• #16
                                When I was interested in the Lusos I had an opportunity to ride a couple, one of which was a stallion. I had never been on a stallion before so I was a bit intimidated, plus he was 16'3, bigger than what I was used to. Anyway, it sealed the deal for me and I was on a mission. I now have owned my amazing and beautiful Lusitano for about 2 1/2 years and he is so great. He has very comfortable gaits and is forward thinking, which is what I was looking for after 8 years with a lazy DWB. So, if you are not looking for one right now, just check out some of the classified web sites and see what is out there snd the current prices and continue to research. My guy was originally bred in Brazil as a lot of them are and is from an international GP sire, so there is good breeding coming from there. Also, for fun, if you can plan it, in February of next year the Lusitano Collection is coming back to Wellington, Fl where you can view, ride and bid on the ones they bring in from the Interagro Lusitanos from Brazil. I truly feel even as a para-equestrian they are a good breed choice. As far as competitiveness, I have seen over the years lots of Luso's and Andalusians scoring very well in probably the most competitive show rings anywhere in the US, especially in the FEI levels where they tend to excel.

                                Comment

                                • Original Poster

                                  #17
                                  Originally posted by FillyMe View Post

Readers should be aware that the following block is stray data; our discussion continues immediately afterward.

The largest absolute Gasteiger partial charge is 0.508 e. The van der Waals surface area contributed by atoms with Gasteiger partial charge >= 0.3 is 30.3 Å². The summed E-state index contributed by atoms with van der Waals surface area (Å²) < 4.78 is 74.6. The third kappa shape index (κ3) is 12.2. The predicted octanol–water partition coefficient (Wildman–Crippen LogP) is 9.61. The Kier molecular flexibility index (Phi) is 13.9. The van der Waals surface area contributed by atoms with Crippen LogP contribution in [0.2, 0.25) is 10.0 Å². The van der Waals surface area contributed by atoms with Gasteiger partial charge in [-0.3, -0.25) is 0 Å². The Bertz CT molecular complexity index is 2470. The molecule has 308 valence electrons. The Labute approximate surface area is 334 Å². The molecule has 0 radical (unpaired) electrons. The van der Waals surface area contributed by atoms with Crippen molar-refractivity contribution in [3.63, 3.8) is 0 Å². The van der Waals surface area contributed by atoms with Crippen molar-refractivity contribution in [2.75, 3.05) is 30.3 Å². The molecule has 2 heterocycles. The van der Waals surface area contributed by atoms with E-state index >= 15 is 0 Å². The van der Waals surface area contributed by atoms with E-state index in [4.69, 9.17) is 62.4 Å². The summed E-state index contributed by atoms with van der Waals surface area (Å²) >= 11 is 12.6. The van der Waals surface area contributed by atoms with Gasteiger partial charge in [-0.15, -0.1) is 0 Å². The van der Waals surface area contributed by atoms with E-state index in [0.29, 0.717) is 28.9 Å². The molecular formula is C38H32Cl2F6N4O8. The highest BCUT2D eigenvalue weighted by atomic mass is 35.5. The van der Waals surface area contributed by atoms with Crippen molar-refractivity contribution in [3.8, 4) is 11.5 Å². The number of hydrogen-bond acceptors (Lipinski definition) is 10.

When I was interested in the Lusos I had an opportunity to ride a couple, one of which was a stallion. I had never been on a stallion before so I was a bit intimidated, plus he was 16'3, bigger than what I was used to. Anyway, it sealed the deal for me and I was on a mission. I now have owned my amazing and beautiful Lusitano for about 2 1/2 years and he is so great. He has very comfortable gaits and is forward thinking, which is what I was looking for after 8 years with a lazy DWB. So, if you are not looking for one right now, just check out some of the classified web sites and see what is out there snd the current prices and continue to research. My guy was originally bred in Brazil as a lot of them are and is from an international GP sire, so there is good breeding coming from there. Also, for fun, if you can plan it, in February of next year the Lusitano Collection is coming back to Wellington, Fl where you can view, ride and bid on the ones they bring in from the Interagro Lusitanos from Brazil. I truly feel even as a para-equestrian they are a good breed choice. As far as competitiveness, I have seen over the years lots of Luso's and Andalusians scoring very well in probably the most competitive show rings anywhere in the US, especially in the FEI levels where they tend to excel.